Real Incomes - Wrong Type Of Employment
This morning I received an email discussing that corporations are holding over $2 trillion in cash on their balance sheets and that it was criminal that they were not hiring more workers and putting those dollars to work. While the argument is clearly an emotional one - we must take a logical look at the cause. The reason corporations are "holding cash" is due to the "uncertainty" about the future. What will tax rates be after the end of the year, what will be the impact of ObamaCare on healthcare costs, what is the regulatory environment going to look like and what will be the driver to stimulate stronger "sales" in the future.
The uncertainty about "sales" is the number one concern of most businesses when considering expanding production or hiring more employees. When there is a lack of demand there is no incentive to expend cash to hire employees. In a low demand environment additional employees add substantial costs to the employer and impact profit margins. The chart below really tells the whole employment story.
It is this continued "uncertain" environment that has depressed real incomes even as employment has improved - at least according to the official BLS employment reports. Since 2009 full-time employment remains lower by more than 1.4 million jobs while temporary hires have surged higher by 1.5 million. The economic problem is that temporary jobs are low paying, have no benefits and have very little longevity. This translates into either weaker consumption, as reflected by weakness in recent retail sales, declines in savings or increases in debt.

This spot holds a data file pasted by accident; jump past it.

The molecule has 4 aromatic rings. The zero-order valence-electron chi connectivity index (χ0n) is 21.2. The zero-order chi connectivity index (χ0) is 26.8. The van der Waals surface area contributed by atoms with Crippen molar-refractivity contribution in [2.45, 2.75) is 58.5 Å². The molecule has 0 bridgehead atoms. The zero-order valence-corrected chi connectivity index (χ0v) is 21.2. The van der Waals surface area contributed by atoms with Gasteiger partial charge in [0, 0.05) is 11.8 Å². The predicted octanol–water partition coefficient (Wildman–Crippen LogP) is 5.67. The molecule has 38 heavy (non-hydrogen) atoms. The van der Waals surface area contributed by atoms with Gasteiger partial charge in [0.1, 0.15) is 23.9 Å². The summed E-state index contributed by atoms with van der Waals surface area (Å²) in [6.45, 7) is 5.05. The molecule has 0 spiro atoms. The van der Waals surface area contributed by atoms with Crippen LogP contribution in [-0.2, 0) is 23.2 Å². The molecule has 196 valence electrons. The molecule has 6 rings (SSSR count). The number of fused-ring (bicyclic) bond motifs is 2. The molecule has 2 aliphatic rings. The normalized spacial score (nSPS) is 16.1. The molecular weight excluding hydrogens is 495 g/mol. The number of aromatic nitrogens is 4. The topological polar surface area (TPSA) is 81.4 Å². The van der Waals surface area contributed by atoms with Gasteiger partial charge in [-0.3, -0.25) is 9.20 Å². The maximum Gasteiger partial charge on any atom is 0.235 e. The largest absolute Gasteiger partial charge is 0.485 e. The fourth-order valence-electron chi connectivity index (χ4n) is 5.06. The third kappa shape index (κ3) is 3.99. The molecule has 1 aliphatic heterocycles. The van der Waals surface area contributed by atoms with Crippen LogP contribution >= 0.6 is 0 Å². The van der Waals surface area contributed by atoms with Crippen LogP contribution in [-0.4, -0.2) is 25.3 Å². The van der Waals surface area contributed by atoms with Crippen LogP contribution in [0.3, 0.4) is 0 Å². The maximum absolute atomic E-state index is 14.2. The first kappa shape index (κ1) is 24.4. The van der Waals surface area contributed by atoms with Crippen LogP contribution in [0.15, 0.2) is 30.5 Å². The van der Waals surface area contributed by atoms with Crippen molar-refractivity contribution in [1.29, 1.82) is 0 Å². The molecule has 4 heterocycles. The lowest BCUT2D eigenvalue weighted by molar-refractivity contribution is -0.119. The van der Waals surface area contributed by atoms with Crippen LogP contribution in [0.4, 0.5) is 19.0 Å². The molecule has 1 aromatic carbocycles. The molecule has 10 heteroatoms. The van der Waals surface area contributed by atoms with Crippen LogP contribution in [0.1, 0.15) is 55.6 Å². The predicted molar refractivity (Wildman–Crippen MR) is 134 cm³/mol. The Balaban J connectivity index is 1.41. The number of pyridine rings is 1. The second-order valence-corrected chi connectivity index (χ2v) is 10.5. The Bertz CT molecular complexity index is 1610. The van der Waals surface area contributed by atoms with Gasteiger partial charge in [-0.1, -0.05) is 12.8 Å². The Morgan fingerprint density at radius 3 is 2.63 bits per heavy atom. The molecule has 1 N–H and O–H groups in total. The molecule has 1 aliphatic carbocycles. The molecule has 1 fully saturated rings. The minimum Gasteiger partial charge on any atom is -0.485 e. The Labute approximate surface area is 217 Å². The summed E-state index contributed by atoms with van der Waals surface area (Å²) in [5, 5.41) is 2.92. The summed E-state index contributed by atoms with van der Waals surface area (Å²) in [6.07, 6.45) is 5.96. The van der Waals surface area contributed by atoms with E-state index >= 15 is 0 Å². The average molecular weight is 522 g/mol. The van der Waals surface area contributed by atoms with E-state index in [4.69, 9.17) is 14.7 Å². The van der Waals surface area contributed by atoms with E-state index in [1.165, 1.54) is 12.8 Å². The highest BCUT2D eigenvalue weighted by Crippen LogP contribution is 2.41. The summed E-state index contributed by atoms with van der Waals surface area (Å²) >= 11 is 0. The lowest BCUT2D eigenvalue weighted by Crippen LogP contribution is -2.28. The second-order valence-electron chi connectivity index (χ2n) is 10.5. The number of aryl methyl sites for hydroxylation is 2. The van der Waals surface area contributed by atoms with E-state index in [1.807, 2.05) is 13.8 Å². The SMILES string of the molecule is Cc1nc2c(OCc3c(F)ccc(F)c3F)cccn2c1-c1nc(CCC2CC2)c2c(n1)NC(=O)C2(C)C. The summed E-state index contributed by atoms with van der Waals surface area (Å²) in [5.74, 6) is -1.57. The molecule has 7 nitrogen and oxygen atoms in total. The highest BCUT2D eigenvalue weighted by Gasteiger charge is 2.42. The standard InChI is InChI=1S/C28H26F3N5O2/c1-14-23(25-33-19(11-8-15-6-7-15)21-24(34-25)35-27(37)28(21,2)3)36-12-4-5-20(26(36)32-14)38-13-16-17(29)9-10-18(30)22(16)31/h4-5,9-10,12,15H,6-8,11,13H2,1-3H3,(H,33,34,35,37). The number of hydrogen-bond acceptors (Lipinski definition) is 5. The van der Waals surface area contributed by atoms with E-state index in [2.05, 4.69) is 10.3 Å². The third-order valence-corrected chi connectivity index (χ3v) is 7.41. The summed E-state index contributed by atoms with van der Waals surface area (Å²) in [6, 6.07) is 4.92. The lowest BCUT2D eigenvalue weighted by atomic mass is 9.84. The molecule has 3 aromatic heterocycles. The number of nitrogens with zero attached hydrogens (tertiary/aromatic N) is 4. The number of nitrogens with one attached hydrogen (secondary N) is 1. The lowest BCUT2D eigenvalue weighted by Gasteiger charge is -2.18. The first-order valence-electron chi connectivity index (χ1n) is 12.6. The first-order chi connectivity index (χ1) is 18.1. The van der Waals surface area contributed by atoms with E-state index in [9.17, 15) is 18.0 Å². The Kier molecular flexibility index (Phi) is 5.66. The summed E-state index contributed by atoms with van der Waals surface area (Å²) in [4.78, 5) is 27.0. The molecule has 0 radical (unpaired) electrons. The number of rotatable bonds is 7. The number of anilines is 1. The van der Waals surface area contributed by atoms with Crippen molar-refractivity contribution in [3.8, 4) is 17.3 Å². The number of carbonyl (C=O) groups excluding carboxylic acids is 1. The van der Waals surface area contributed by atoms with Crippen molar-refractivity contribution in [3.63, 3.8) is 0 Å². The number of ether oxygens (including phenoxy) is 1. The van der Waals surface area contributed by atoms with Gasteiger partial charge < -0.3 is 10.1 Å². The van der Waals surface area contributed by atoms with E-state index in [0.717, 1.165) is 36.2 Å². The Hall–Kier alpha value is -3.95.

The recent upticks in personal and disposable incomes are likely transitory and will decline in the next couple of months when temporary summer hires dissipate. Furthermore, the recent upticks in unemployment claims, and individuals moving off extended claims, also supports this conclusion.
As I stated, the weakness in employment has important ramifications. Consumer debt has now surged back to 2008 levels in order to maintain the current standard of living. Increases in energy, food and gasoline translate very quickly to the consumer and, as shown in the first chart above, the money either has to come from increasing compensation, a withdrawal from savings or increases in debt.
What the PCE report clearly shows is an economy that is weak beneath the surface with a majority of consumers struggling to make ends meet. As stated, the overall trends counter the recent upticks in the data. Either a strong economic recovery is in the making or the recent improvements will give way to further weakness in the months ahead.
For investors, this all comes down to corporate profit margins. Currently, corporate profits per employee have surged from .90 at the turn of the century to more than 1.50 today. The use of cost cutting, wage reductions, reduced employment, outsourcing, technology and accounting gimmicks have kept corporate profits robust since the last recession at the expense of the worker. The consequence, however, has been a middle class that has shrunk leading to a growing percentage of the population that now lives at, or below, the poverty line. This is not the backdrop needed to create an economic recovery and future economic reports are likely to confirm my suspicions.